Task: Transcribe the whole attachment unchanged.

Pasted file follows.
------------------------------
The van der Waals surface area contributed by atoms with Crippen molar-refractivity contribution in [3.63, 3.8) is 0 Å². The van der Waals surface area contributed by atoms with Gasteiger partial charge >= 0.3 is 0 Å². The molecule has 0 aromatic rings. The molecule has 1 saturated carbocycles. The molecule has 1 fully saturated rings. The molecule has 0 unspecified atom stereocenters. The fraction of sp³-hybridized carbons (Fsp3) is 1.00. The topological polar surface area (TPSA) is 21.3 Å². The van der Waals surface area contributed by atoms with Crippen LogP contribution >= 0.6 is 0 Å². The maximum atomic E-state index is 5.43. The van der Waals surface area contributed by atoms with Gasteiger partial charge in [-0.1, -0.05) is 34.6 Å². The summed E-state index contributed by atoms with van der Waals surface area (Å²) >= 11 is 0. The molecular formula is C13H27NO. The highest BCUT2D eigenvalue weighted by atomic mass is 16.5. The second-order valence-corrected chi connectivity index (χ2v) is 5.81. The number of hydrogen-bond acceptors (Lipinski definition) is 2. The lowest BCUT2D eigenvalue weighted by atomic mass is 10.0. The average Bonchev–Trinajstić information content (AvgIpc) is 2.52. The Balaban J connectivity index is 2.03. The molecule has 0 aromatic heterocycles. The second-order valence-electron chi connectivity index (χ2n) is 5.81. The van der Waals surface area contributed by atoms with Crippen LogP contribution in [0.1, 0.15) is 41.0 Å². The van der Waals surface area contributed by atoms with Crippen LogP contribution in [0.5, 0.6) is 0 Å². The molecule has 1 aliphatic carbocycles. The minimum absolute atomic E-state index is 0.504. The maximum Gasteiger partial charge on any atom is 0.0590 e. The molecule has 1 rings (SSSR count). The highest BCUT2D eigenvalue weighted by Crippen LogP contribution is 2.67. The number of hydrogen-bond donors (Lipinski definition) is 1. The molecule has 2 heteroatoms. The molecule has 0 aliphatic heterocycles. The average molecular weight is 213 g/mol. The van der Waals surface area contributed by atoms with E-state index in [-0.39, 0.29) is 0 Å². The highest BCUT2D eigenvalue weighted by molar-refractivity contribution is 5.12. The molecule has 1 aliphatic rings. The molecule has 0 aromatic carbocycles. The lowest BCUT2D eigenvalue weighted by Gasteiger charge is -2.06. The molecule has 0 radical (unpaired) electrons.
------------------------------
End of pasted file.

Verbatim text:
The van der Waals surface area contributed by atoms with Crippen molar-refractivity contribution in [3.63, 3.8) is 0 Å². The van der Waals surface area contributed by atoms with Gasteiger partial charge >= 0.3 is 0 Å². The molecule has 0 aromatic rings. The molecule has 1 saturated carbocycles. The molecule has 1 fully saturated rings. The molecule has 0 unspecified atom stereocenters. The fraction of sp³-hybridized carbons (Fsp3) is 1.00. The topological polar surface area (TPSA) is 21.3 Å². The van der Waals surface area contributed by atoms with Crippen LogP contribution >= 0.6 is 0 Å². The maximum atomic E-state index is 5.43. The van der Waals surface area contributed by atoms with Gasteiger partial charge in [-0.1, -0.05) is 34.6 Å². The summed E-state index contributed by atoms with van der Waals surface area (Å²) >= 11 is 0. The molecular formula is C13H27NO. The highest BCUT2D eigenvalue weighted by atomic mass is 16.5. The second-order valence-corrected chi connectivity index (χ2v) is 5.81. The number of hydrogen-bond acceptors (Lipinski definition) is 2. The lowest BCUT2D eigenvalue weighted by atomic mass is 10.0. The average Bonchev–Trinajstić information content (AvgIpc) is 2.52. The Balaban J connectivity index is 2.03. The molecule has 0 aromatic heterocycles. The second-order valence-electron chi connectivity index (χ2n) is 5.81. The van der Waals surface area contributed by atoms with Crippen LogP contribution in [0.1, 0.15) is 41.0 Å². The van der Waals surface area contributed by atoms with Crippen LogP contribution in [0.5, 0.6) is 0 Å². The molecule has 1 aliphatic carbocycles. The minimum absolute atomic E-state index is 0.504. The maximum Gasteiger partial charge on any atom is 0.0590 e. The molecule has 1 rings (SSSR count). The highest BCUT2D eigenvalue weighted by Crippen LogP contribution is 2.67. The number of hydrogen-bond donors (Lipinski definition) is 1. The molecule has 2 heteroatoms. The molecule has 0 aliphatic heterocycles. The average molecular weight is 213 g/mol. The van der Waals surface area contributed by atoms with E-state index in [-0.39, 0.29) is 0 Å². The highest BCUT2D eigenvalue weighted by molar-refractivity contribution is 5.12. The molecule has 1 aliphatic rings. The molecule has 0 aromatic carbocycles. The lowest BCUT2D eigenvalue weighted by Gasteiger charge is -2.06. The molecule has 0 radical (unpaired) electrons.